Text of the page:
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Re: Ocean surface water salinity has El Nino link

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  • Mike Doran <mike@usinter.net>
    GREAT LINK, David!!!! Of course, salinity has ZERO thermal properties BUT would have both biological and EMF implications. ... content ... in ... an ...
    Message 1 of 2 , Jan 30, 2003


      Of course, salinity has ZERO thermal properties BUT would have both
      biological and EMF implications.

      --- In methanehydrateclub@yahoogroups.com, "David <b1blancer1@e...>"
      <b1blancer1@e...> wrote:
      > NASA sponsored scientists have discovered by knowing the salt
      > of the ocean's surface, they may be able to improve the ability to
      > predict El Nino events. Scientists, studying the western Pacific
      > Ocean, find regional changes in the saltiness of surface ocean water
      > correspond to changes in upper ocean heat content in the months
      > preceding an El Nino event. Knowing the distribution of surface
      > salinity may help predict events.
      > Salinity and temperature combine to dictate the ocean's density.
      > Greater salinity, like colder temperatures, results in an increase
      > ocean density with a corresponding depression of the sea surface
      > height. In warmer, fresher waters, the density is lower resulting in
      > an elevation of the sea surface. These ocean height differences are
      > related to the circulation of the ocean.
      > The surface salinity in two regions contributes to El Nino events:
      > area of warmer temperatures and lower salinity in the western
      > and the higher salinity and cooler temperatures in the eastern
      > Pacific. Differences in surface salinity are related to changes in
      > temperature and upper ocean heat content, which are part of the El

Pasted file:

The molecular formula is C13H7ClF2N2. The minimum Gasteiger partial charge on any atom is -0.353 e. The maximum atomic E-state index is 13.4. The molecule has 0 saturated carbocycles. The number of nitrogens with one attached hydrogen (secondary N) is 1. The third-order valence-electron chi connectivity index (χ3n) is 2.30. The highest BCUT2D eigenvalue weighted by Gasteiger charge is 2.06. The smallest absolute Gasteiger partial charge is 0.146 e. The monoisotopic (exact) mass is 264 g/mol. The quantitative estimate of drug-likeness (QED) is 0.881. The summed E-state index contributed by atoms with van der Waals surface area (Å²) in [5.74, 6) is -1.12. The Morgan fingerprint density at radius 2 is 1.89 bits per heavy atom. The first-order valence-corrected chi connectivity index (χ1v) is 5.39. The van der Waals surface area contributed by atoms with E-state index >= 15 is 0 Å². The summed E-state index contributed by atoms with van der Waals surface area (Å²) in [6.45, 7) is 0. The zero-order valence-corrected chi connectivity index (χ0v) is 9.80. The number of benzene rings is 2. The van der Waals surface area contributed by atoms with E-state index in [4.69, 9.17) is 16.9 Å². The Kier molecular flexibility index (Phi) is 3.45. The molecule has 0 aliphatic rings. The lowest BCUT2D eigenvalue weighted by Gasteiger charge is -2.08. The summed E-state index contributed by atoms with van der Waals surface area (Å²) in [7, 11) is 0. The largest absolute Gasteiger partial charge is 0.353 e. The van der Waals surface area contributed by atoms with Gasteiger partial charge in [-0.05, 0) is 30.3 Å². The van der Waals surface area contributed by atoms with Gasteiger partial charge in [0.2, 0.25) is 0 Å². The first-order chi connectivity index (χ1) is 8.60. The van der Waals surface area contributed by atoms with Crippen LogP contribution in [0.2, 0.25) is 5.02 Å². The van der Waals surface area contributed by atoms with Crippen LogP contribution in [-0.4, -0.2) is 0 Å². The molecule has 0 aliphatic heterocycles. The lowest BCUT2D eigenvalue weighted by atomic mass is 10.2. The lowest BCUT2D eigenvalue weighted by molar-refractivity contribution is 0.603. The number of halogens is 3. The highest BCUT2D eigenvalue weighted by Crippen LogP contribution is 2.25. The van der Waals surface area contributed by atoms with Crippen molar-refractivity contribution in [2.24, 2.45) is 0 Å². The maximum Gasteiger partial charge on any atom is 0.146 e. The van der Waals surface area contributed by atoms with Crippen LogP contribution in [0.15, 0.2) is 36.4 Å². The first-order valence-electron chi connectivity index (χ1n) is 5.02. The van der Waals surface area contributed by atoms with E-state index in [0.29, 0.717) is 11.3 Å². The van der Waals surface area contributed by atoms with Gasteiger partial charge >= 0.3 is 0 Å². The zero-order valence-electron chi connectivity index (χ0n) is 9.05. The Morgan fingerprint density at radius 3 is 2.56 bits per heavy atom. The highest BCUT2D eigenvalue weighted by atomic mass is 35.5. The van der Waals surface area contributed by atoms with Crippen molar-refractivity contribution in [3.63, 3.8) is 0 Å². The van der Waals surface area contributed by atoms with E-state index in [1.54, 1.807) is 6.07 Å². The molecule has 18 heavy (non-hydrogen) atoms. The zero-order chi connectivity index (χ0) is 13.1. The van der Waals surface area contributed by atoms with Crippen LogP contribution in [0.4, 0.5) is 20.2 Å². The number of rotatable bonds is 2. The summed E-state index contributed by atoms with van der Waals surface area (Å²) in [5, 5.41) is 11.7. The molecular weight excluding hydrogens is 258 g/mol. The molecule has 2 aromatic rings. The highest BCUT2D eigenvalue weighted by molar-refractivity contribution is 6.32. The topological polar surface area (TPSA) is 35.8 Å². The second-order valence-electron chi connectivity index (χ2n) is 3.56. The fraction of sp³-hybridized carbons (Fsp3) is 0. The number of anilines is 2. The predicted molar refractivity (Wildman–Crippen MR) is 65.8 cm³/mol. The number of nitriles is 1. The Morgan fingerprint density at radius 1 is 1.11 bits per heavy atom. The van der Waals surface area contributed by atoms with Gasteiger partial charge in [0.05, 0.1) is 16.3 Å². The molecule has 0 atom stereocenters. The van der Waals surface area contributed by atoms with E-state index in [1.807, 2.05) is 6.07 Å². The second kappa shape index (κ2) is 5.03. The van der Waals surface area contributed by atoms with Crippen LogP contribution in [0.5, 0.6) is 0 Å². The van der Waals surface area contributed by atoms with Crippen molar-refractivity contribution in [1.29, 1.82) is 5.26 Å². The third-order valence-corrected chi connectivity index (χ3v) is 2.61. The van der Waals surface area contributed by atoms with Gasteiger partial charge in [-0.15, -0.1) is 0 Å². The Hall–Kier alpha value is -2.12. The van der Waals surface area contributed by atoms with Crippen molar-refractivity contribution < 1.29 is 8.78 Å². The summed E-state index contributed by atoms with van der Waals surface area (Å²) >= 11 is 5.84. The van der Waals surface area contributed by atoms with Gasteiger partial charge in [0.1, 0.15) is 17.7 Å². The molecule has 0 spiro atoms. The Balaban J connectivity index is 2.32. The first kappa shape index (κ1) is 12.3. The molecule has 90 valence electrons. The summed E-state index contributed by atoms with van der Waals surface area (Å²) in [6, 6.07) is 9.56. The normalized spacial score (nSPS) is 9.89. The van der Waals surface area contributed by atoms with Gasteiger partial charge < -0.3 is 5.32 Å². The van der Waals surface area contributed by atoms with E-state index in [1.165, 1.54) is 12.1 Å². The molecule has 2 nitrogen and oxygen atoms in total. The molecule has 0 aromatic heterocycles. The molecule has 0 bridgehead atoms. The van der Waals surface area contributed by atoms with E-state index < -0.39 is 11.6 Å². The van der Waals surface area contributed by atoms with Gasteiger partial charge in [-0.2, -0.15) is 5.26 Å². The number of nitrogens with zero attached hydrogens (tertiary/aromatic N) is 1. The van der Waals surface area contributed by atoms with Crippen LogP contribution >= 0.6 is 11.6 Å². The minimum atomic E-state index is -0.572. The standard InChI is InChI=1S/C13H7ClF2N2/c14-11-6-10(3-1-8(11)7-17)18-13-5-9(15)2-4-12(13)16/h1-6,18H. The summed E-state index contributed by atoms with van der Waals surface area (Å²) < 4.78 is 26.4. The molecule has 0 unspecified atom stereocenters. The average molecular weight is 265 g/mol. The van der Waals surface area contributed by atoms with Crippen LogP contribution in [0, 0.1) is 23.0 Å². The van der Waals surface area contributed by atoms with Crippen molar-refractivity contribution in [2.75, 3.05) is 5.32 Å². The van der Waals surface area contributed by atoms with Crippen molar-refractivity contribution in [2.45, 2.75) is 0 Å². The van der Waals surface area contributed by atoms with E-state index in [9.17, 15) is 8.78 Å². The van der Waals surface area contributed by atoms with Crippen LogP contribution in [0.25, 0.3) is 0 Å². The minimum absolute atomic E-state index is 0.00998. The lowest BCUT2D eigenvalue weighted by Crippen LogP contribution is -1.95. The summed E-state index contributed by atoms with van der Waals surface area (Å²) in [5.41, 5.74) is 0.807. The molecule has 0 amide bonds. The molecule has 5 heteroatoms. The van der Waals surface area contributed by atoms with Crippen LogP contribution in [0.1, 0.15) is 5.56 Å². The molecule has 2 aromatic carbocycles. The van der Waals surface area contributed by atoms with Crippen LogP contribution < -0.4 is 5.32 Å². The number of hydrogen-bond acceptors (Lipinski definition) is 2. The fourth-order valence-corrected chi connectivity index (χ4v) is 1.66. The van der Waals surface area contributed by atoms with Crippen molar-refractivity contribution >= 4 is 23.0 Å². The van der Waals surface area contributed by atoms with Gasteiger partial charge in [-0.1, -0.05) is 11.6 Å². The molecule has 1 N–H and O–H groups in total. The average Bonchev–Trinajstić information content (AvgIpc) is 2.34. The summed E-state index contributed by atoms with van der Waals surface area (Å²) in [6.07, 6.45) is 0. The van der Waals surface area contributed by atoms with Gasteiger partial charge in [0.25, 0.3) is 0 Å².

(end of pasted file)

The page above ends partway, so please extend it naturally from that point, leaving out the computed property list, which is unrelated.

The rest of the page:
> Nino phenomenon. They have the potential to influence the Earth's
      > climate through air-sea interaction at the ocean's surface.
      > The study, conducted for NASA by University of Maryland researchers
      > Joaquim Ballabrera, Tony Busalacchi, and Ragu Murtugudde, is one of
      > the first to look at ocean salinity in El Nino, Southern Oscillation
      > (ENSO) predictions and their relationship to tropical sea surface
      > temperatures, sea level, winds, and fresh water from rain. Results
      > the study are in the latest issue of the Journal of Geophysical
      > Research - Oceans.
      > Ballabrera and his colleagues looked at data, from 1980 to 1995,
      > sea surface temperatures, winds, rainfall, evaporation, sea surface
      > height, and latent heat, the energy released when water vapor
      > condenses into droplets.
      > Using computer models, they performed a series of statistical
      > predictions of the El Nino events for such a period. The results
      > indicate short-term predictions only require monitoring sea surface
      > temperatures, while predictions over a season require the
      > of sea level. They concluded observations of salinity significantly
      > improve predictions. When changes in salinity occur, they affect the
      > El Nino event for the next six to 12 months. In this lag time,
      > salinity changes have the potential to modify the layers of the
      > and affect the heat content of the western Pacific Ocean; the region
      > where the unusual atmospheric and oceanic behavior associated to El
      > Nino first develops. "As a result, when changes in ocean saltiness
      > are
      > considered, improvements are found in El Nino forecasts six to 12
      > months in advance," Ballabrera said.
      > "This research holds tremendous potential for the NASA Aquarius
      > mission to monitor the surface salinity of the global ocean,"
      > Busalacchi said. Aquarius is scheduled for launch during 2006-2007.
      > Aquarius will provide the first global maps of salt concentration on
      > the ocean surface. Salt concentration is a key area of scientific
      > uncertainty in the oceans' capacity to store and transport heat,
      > in turn affects Earth's climate and water cycle.
      > By using remote sensing data from satellites, scientists will be
      > to see changes in ocean salinity. Knowing the lag time factor,
      > computer models simulating the movement of the atmosphere may be
      > to accurately predict El Nino episodes. This may lead to longer
      > lead-time for predictions of ENSO events.
      > Florida State University, the National Center for Environmental
      > Prediction, National Center for Atmospheric Research and the Etudes
      > Climatiques de l'Ocean Pacifique tropical program at Institut de
      > Recherche pour le Developpement, Centre de Noumea contributed ocean
      > and atmosphere data to this study.
      > For more information and images, see:
      > http://www.gsfc.nasa.gov/topstory/2003/0114salt.html
      > http://essic.umd.edu/~joaquim/salinity/
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